Our proposal is neutral in terms of regulation and intervention. It simply relaxes the current presumption in favour of estate agents having the monopoly when it comes to selling houses. As I say, the main driving force for the change would be gaining increased prices transparency using the existing Land Registry data which is now open to public access.

We all know there are not enough houses being built to satisfy current or projected future demand.  Policies should of course be adopted to encourage more house building BUT just stimulating price increases is too simplistic a method and won’t achieve the desired result.

Some say that with prices increasing, more builders are likely to want to start building houses.

This is questionable, especially when one realises that profits from building houses depend more on the cost of building them (including labour costs) than on sale prices.  What we want is increased turnover, not just the same (reduced) turnover with higher prices.

As we state, by far the best idea would be to improve the market so that it could properly set its own ‘market’ prices, and in so doing perform more efficiently, as briefly explained above.

Posted by: Property Match (UK): Press Release: Peter Hendry, Consultant in Housing Valuation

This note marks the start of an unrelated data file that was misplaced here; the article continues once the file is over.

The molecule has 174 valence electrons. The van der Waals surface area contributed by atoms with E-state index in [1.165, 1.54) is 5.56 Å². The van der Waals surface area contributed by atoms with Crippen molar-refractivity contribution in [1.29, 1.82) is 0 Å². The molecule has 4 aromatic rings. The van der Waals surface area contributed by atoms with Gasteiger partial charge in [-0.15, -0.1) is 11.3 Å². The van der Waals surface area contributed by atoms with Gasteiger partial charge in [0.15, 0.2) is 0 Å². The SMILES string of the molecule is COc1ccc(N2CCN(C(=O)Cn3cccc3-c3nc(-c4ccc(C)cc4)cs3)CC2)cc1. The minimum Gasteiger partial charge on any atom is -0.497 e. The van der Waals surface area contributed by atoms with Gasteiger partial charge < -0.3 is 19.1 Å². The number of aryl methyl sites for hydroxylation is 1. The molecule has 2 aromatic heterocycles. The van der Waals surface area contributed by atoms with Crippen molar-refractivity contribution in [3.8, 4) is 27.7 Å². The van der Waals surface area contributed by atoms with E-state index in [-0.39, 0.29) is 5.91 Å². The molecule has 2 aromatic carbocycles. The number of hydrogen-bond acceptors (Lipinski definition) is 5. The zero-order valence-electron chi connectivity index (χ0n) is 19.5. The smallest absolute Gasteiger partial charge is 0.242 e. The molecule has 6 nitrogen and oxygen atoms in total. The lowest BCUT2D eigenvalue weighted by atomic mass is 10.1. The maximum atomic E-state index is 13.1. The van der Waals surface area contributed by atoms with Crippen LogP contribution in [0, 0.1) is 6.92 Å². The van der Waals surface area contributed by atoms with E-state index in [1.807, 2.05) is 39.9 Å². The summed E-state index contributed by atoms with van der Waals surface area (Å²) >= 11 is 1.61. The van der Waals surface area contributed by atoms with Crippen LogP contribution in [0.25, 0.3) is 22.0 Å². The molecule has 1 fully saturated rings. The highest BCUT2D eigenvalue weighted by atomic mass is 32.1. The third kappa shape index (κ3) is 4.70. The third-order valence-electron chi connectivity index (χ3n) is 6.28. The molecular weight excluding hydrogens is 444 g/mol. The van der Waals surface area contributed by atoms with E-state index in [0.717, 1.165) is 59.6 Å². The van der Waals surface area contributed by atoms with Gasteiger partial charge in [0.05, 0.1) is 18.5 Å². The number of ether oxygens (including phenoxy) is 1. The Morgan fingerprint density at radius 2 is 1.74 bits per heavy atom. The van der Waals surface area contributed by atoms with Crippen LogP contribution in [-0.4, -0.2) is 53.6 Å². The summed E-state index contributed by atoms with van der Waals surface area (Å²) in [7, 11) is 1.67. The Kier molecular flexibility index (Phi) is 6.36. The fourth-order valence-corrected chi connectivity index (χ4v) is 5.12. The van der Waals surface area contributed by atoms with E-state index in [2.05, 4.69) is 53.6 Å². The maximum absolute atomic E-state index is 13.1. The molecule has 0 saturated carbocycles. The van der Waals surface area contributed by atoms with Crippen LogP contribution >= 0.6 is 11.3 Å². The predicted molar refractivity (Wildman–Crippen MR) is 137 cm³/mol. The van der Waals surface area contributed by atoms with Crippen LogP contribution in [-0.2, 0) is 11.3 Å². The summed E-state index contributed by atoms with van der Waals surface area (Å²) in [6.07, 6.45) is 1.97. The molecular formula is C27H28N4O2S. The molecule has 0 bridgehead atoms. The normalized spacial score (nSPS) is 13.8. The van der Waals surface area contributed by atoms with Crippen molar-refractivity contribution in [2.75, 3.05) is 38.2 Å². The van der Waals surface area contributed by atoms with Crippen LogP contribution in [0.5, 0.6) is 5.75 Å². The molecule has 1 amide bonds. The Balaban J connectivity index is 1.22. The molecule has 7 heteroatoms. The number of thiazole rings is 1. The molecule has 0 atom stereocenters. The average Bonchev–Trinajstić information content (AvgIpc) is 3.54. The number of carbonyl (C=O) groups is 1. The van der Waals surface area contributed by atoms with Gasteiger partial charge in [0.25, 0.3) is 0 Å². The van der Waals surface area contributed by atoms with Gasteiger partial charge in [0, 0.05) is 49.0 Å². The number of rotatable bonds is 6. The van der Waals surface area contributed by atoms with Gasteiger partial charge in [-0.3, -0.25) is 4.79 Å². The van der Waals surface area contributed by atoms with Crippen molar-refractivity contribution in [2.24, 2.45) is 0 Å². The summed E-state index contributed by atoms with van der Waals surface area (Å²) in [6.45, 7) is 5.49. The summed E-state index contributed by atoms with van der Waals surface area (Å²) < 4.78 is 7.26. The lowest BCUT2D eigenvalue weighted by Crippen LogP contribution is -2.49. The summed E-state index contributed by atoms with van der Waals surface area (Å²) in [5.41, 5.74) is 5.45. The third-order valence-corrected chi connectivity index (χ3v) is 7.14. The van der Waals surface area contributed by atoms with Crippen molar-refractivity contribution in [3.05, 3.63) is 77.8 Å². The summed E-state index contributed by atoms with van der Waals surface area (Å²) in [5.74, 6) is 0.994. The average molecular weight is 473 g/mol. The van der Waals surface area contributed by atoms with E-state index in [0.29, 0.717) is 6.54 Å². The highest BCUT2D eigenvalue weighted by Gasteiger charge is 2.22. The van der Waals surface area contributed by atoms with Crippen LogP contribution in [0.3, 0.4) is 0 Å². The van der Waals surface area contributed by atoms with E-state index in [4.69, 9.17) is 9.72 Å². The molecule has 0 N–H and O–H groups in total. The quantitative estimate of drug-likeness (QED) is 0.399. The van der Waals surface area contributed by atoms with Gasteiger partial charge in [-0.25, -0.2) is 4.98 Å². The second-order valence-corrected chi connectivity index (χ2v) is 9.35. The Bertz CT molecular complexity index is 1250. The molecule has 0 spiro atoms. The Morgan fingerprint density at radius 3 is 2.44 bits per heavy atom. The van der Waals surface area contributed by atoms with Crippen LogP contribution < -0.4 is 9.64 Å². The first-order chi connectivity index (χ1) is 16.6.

Aug 132013

So, what about the idea of stoking-up house prices in advance of the next General Election! Would it be a strategically good idea?

Electorate feel-good factor (in favour of the current (coalition) government).

Possible increased interest in those thinking of putting houses on the market.

Some say that with prices increasing, more builders are likely to want to get building houses.
This is questionable, especially when one realises that profits from building depend more on the cost of building them (including labour costs) than on sale prices.
As far as builders are concerned, sale price increasing are mostly swallowed up by land price increases plus the inflationary side-effect of prices on the labour and material costs themselves.
The people who gain most from house price increases are those selling land for residential development, (and the majority of these people are not ordinary men and women on the street, as it were)!

Over-stimulating asking prices is likely to lead to fewer transactions actually taking place, as fewer people will be able to afford tp pay those prices.

Increased likelihood of those thinking of putting houses on the market holding off, whilst prices continue to climb!

It’s not a good idea in the current, difficult, economic conditions.
A better idea would be to improve the market so that it could set its own ‘market’ prices and perform more effectively.

It might be better to give any stimulus to builders, rather than to stoke up house prices by making loans for buyers cheaper and longer term.

Peter Hendry, Consultant in Housing Valuation at Property Match (UK)